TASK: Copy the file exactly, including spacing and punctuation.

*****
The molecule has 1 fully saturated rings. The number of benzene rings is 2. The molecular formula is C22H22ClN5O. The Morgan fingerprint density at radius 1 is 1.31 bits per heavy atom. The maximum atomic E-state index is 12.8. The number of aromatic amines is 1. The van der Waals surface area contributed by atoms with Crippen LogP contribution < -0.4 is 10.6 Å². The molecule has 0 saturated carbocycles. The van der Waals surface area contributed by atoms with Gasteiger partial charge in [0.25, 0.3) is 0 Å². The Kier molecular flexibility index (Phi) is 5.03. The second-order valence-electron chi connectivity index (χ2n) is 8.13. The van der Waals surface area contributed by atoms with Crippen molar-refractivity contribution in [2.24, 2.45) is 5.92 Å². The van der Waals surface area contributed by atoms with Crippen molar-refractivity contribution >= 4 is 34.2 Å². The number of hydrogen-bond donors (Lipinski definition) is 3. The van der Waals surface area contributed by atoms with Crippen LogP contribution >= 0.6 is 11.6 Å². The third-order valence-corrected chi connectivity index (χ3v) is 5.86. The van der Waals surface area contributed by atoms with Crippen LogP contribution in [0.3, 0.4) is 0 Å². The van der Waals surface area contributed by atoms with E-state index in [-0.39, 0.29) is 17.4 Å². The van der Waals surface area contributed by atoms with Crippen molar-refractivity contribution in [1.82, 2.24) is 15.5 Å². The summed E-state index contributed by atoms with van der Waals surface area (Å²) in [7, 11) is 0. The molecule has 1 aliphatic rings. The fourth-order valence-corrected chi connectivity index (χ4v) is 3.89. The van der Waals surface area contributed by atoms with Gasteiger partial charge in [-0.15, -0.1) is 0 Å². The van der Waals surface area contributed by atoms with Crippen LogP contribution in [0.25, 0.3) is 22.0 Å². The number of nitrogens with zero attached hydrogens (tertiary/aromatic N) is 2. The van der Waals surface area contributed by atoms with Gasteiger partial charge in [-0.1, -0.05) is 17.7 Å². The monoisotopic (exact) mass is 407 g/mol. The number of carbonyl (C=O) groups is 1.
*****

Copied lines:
The molecule has 1 fully saturated rings. The number of benzene rings is 2. The molecular formula is C22H22ClN5O. The Morgan fingerprint density at radius 1 is 1.31 bits per heavy atom. The maximum atomic E-state index is 12.8. The number of aromatic amines is 1. The van der Waals surface area contributed by atoms with Crippen LogP contribution < -0.4 is 10.6 Å². The molecule has 0 saturated carbocycles. The van der Waals surface area contributed by atoms with Gasteiger partial charge in [0.25, 0.3) is 0 Å². The Kier molecular flexibility index (Phi) is 5.03. The second-order valence-electron chi connectivity index (χ2n) is 8.13. The van der Waals surface area contributed by atoms with Crippen molar-refractivity contribution in [2.24, 2.45) is 5.92 Å². The van der Waals surface area contributed by atoms with Crippen molar-refractivity contribution >= 4 is 34.2 Å². The number of hydrogen-bond donors (Lipinski definition) is 3. The van der Waals surface area contributed by atoms with Crippen LogP contribution >= 0.6 is 11.6 Å². The third-order valence-corrected chi connectivity index (χ3v) is 5.86. The van der Waals surface area contributed by atoms with Crippen LogP contribution in [0.3, 0.4) is 0 Å². The van der Waals surface area contributed by atoms with E-state index in [-0.39, 0.29) is 17.4 Å². The van der Waals surface area contributed by atoms with Crippen molar-refractivity contribution in [1.82, 2.24) is 15.5 Å². The summed E-state index contributed by atoms with van der Waals surface area (Å²) in [7, 11) is 0. The molecule has 1 aliphatic rings. The fourth-order valence-corrected chi connectivity index (χ4v) is 3.89. The van der Waals surface area contributed by atoms with Gasteiger partial charge in [-0.15, -0.1) is 0 Å². The van der Waals surface area contributed by atoms with Crippen LogP contribution in [0.25, 0.3) is 22.0 Å². The number of nitrogens with zero attached hydrogens (tertiary/aromatic N) is 2. The van der Waals surface area contributed by atoms with Gasteiger partial charge in [-0.1, -0.05) is 17.7 Å². The monoisotopic (exact) mass is 407 g/mol. The number of carbonyl (C=O) groups is 1.